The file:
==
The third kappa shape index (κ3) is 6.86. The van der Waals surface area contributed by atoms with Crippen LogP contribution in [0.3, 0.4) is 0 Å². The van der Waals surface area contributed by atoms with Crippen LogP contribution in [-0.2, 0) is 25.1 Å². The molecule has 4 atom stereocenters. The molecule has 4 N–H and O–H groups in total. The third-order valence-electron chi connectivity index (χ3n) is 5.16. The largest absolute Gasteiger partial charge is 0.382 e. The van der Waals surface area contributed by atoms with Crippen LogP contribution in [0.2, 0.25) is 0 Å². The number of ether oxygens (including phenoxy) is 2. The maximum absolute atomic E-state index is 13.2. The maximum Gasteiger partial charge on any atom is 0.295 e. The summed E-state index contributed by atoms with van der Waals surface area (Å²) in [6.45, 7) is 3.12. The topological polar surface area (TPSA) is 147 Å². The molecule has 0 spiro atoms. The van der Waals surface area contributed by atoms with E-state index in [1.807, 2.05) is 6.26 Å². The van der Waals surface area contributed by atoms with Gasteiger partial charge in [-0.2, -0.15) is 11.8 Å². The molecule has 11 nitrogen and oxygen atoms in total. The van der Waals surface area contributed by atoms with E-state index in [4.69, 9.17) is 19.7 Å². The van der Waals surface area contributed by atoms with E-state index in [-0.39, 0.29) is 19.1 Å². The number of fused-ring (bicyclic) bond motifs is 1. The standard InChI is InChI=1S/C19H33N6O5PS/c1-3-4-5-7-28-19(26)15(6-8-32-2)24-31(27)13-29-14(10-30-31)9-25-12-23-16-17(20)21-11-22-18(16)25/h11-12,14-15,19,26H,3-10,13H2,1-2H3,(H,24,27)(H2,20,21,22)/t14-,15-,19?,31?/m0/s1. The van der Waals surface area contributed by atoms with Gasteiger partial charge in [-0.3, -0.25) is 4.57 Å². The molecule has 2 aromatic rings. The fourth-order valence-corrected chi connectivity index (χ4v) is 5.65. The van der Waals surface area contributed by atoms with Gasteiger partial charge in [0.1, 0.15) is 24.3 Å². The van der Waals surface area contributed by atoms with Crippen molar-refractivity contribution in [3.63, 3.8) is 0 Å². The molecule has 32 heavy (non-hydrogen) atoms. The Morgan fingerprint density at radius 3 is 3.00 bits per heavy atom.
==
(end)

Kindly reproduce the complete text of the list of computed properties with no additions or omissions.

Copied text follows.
The third kappa shape index (κ3) is 6.86. The van der Waals surface area contributed by atoms with Crippen LogP contribution in [0.3, 0.4) is 0 Å². The van der Waals surface area contributed by atoms with Crippen LogP contribution in [-0.2, 0) is 25.1 Å². The molecule has 4 atom stereocenters. The molecule has 4 N–H and O–H groups in total. The third-order valence-electron chi connectivity index (χ3n) is 5.16. The largest absolute Gasteiger partial charge is 0.382 e. The van der Waals surface area contributed by atoms with Crippen LogP contribution in [0.2, 0.25) is 0 Å². The number of ether oxygens (including phenoxy) is 2. The maximum absolute atomic E-state index is 13.2. The maximum Gasteiger partial charge on any atom is 0.295 e. The summed E-state index contributed by atoms with van der Waals surface area (Å²) in [6.45, 7) is 3.12. The topological polar surface area (TPSA) is 147 Å². The molecule has 0 spiro atoms. The van der Waals surface area contributed by atoms with E-state index in [1.807, 2.05) is 6.26 Å². The van der Waals surface area contributed by atoms with Gasteiger partial charge in [-0.2, -0.15) is 11.8 Å². The molecule has 11 nitrogen and oxygen atoms in total. The van der Waals surface area contributed by atoms with E-state index in [4.69, 9.17) is 19.7 Å². The van der Waals surface area contributed by atoms with E-state index in [-0.39, 0.29) is 19.1 Å². The number of fused-ring (bicyclic) bond motifs is 1. The standard InChI is InChI=1S/C19H33N6O5PS/c1-3-4-5-7-28-19(26)15(6-8-32-2)24-31(27)13-29-14(10-30-31)9-25-12-23-16-17(20)21-11-22-18(16)25/h11-12,14-15,19,26H,3-10,13H2,1-2H3,(H,24,27)(H2,20,21,22)/t14-,15-,19?,31?/m0/s1. The van der Waals surface area contributed by atoms with Gasteiger partial charge in [-0.3, -0.25) is 4.57 Å². The molecule has 2 aromatic rings. The fourth-order valence-corrected chi connectivity index (χ4v) is 5.65. The van der Waals surface area contributed by atoms with Gasteiger partial charge in [0.1, 0.15) is 24.3 Å². The van der Waals surface area contributed by atoms with Crippen molar-refractivity contribution in [3.63, 3.8) is 0 Å². The molecule has 32 heavy (non-hydrogen) atoms. The Morgan fingerprint density at radius 3 is 3.00 bits per heavy atom.